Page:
Driving, an activity most take for granted, is a lease of life for physically challenged people. While we complain about traffic snarls and delays, they worry about adapting their car to disabilities and learning to drive with unconventional controls.

So you complain about traffic jams, lengthy alternative routes, parking woes, clogged roundabouts and dangerous intersections. You probably use these complaints in conversational gambits and tidbits too.

But if you compare notes with a physically challenged driver, your list of complaints is bound to be lopsided his longer, weightier and graver than yours.

Sure, he battles the same traffic jams, congested roads, parking woes, et al. He also overcomes difficulties in licensing procedures, adapting his car to his disability and learning to drive with unconventional controls. Yet he rarely complains.

When Adnan Yousuf Abdullah, a confident, soft-spoken Emirati, finds his designated parking slot usurped by a car that doesn't rightfully belong there, he doesn't mind waiting for the driver to leave if he isn't pressed for time. When he is, he enlists help from security personnel.

"It happens a lot though," he says ruefully, speaking about the violation of parking spaces for people with special needs.

Now reverse the circumstances. If you face a similar scenario, you would probably fly off the handle, and it would take a very earnest apology to extenuate your outburst.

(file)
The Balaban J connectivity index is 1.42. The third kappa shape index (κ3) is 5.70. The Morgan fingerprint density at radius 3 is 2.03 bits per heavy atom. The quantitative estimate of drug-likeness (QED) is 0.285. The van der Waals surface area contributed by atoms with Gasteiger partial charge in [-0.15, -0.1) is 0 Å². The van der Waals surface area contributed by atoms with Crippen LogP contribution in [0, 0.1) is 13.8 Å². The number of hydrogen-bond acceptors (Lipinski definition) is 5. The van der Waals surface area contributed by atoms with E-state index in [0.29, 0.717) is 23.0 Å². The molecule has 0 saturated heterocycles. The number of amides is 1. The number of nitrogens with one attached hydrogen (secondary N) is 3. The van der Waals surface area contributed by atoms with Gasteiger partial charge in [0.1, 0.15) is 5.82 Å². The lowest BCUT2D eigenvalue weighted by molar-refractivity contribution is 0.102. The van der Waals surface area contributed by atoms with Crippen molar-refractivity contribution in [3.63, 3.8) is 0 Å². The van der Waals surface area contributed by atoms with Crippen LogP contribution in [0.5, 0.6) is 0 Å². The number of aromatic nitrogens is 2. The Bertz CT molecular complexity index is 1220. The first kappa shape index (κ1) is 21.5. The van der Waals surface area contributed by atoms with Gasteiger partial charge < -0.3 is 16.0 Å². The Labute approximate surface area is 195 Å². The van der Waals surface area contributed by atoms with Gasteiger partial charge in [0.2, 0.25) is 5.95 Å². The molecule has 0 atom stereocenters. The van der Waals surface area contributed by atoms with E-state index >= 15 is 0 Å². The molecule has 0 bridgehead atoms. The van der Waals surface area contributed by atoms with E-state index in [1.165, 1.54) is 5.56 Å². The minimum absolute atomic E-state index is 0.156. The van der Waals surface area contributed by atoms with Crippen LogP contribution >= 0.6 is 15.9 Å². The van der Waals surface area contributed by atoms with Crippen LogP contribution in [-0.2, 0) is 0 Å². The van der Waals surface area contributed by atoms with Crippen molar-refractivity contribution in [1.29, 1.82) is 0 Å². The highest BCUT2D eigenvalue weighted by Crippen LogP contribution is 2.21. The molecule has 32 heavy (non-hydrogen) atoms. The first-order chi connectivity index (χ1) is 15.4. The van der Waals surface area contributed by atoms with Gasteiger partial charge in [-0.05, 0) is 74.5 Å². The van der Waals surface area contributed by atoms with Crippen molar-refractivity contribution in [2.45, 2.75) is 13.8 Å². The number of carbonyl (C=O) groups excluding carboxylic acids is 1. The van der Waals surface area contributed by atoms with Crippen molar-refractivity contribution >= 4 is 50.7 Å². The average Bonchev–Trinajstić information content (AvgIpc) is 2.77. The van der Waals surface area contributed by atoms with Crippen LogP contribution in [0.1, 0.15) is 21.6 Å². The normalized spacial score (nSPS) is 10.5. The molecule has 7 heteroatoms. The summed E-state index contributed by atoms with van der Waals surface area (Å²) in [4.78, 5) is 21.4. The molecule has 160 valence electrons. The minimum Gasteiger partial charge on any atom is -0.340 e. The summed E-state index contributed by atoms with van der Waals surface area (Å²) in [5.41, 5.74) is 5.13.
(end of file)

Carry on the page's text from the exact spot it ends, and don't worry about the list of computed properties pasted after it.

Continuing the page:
However, Abdullah can do little to mitigate such a situation, and as such, is inconvenienced by the insensitive actions of regular drivers.

Driving and its related functions can be a nightmare for most of us, but for those like Abdullah, 23, whose reality is defined and determined by disability, it is a dream come true. Driving is freedom a form of social emancipation that grants mobility and purpose. It is a sanative activity for low spirits, a votive act of aspirations.

Several physically challenged people overcome obstacles to live a life with the convenience of mobility sadly, an amenity most of us take for granted.

He signed up for driving lessons for a month-and-a-half at the Sharjah Police Academy despite his lower limb paralysis. Today he drives to work at the Dubai Police headquarters in Al Ghusais, where he is an administrative assistant, and runs errands when necessary.

The acceleration and braking adaptations in his Toyota Camry have made driving easy, comfortable and safe. "It was done by a Sharjah-based friend," says Abdullah, slightly reticent to divulge further details. "Many go to him for various adaptations."

In terms of mobility and conveniences in the UAE, he says, the government has taken several measures to provide assistance and tackle flagrant traffic offences, but "we need more [spaces] and facilities".

Abdullah's advice for physically challenged drivers is to believe that "anything is possible if you have the will".

Speaking of doughty will, there is the story of seven-year-old Safwat, who has Congenital Muscular Dystrophy (CMD).

However, despite his condition, a degenerative disease that affects voluntary muscles, he is energetic and playful. He is tops in his class, plays with his classmates and friends and participates in various school activities. He is a pro at solving jigsaw puzzles and cannot get enough of Nintendo DS, PlayStation and Game Boy. He is also quite the prankster and joker, prone to mischief making like most boys his age.

He enthuses, "I want to be an engineer like my grandfathers."